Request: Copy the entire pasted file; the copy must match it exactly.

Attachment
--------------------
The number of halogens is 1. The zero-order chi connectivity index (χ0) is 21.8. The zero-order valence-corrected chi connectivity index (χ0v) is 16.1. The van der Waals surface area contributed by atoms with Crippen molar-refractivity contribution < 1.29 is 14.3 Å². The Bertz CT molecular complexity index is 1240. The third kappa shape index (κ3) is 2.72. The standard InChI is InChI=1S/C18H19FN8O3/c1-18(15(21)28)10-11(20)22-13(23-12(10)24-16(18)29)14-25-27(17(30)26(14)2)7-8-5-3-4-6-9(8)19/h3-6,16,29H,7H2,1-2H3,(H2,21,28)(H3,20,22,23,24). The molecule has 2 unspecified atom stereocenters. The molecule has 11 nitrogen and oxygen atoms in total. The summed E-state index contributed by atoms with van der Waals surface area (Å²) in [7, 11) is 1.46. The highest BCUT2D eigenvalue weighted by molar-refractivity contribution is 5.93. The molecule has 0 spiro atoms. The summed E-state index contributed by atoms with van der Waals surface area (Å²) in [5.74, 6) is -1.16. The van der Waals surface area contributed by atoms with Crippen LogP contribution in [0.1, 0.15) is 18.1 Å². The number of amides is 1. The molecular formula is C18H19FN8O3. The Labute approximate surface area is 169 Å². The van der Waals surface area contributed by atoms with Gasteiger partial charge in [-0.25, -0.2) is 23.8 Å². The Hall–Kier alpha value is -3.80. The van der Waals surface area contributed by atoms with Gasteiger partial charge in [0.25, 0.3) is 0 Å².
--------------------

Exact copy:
The number of halogens is 1. The zero-order chi connectivity index (χ0) is 21.8. The zero-order valence-corrected chi connectivity index (χ0v) is 16.1. The van der Waals surface area contributed by atoms with Crippen molar-refractivity contribution < 1.29 is 14.3 Å². The Bertz CT molecular complexity index is 1240. The third kappa shape index (κ3) is 2.72. The standard InChI is InChI=1S/C18H19FN8O3/c1-18(15(21)28)10-11(20)22-13(23-12(10)24-16(18)29)14-25-27(17(30)26(14)2)7-8-5-3-4-6-9(8)19/h3-6,16,29H,7H2,1-2H3,(H2,21,28)(H3,20,22,23,24). The molecule has 2 unspecified atom stereocenters. The molecule has 11 nitrogen and oxygen atoms in total. The summed E-state index contributed by atoms with van der Waals surface area (Å²) in [7, 11) is 1.46. The highest BCUT2D eigenvalue weighted by molar-refractivity contribution is 5.93. The molecule has 0 spiro atoms. The summed E-state index contributed by atoms with van der Waals surface area (Å²) in [5.74, 6) is -1.16. The van der Waals surface area contributed by atoms with Crippen LogP contribution in [0.1, 0.15) is 18.1 Å². The number of amides is 1. The molecular formula is C18H19FN8O3. The Labute approximate surface area is 169 Å². The van der Waals surface area contributed by atoms with Gasteiger partial charge in [-0.25, -0.2) is 23.8 Å². The Hall–Kier alpha value is -3.80. The van der Waals surface area contributed by atoms with Gasteiger partial charge in [0.25, 0.3) is 0 Å².